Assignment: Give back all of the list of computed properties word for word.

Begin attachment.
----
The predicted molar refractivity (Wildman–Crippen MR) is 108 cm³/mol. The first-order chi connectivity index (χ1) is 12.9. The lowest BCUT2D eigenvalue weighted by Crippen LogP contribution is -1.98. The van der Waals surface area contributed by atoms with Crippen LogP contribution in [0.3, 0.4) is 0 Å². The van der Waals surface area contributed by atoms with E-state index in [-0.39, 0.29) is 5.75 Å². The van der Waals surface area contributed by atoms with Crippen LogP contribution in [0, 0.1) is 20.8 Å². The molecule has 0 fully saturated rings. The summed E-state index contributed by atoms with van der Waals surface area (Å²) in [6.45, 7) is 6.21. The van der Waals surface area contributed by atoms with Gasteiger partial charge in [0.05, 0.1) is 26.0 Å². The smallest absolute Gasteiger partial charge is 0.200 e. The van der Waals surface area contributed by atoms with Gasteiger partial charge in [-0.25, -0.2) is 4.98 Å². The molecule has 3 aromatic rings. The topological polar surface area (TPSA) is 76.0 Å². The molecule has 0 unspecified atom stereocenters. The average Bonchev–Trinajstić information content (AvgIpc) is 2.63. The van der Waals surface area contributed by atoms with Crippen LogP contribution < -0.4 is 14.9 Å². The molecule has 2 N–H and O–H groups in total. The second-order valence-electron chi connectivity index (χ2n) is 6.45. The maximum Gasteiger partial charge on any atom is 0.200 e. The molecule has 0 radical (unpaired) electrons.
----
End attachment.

The predicted molar refractivity (Wildman–Crippen MR) is 108 cm³/mol. The first-order chi connectivity index (χ1) is 12.9. The lowest BCUT2D eigenvalue weighted by Crippen LogP contribution is -1.98. The van der Waals surface area contributed by atoms with Crippen LogP contribution in [0.3, 0.4) is 0 Å². The van der Waals surface area contributed by atoms with E-state index in [-0.39, 0.29) is 5.75 Å². The van der Waals surface area contributed by atoms with Crippen LogP contribution in [0, 0.1) is 20.8 Å². The molecule has 0 fully saturated rings. The summed E-state index contributed by atoms with van der Waals surface area (Å²) in [6.45, 7) is 6.21. The van der Waals surface area contributed by atoms with Gasteiger partial charge in [0.05, 0.1) is 26.0 Å². The smallest absolute Gasteiger partial charge is 0.200 e. The van der Waals surface area contributed by atoms with Gasteiger partial charge in [-0.25, -0.2) is 4.98 Å². The molecule has 3 aromatic rings. The topological polar surface area (TPSA) is 76.0 Å². The molecule has 0 unspecified atom stereocenters. The average Bonchev–Trinajstić information content (AvgIpc) is 2.63. The van der Waals surface area contributed by atoms with Crippen LogP contribution < -0.4 is 14.9 Å². The molecule has 2 N–H and O–H groups in total. The second-order valence-electron chi connectivity index (χ2n) is 6.45. The maximum Gasteiger partial charge on any atom is 0.200 e. The molecule has 0 radical (unpaired) electrons.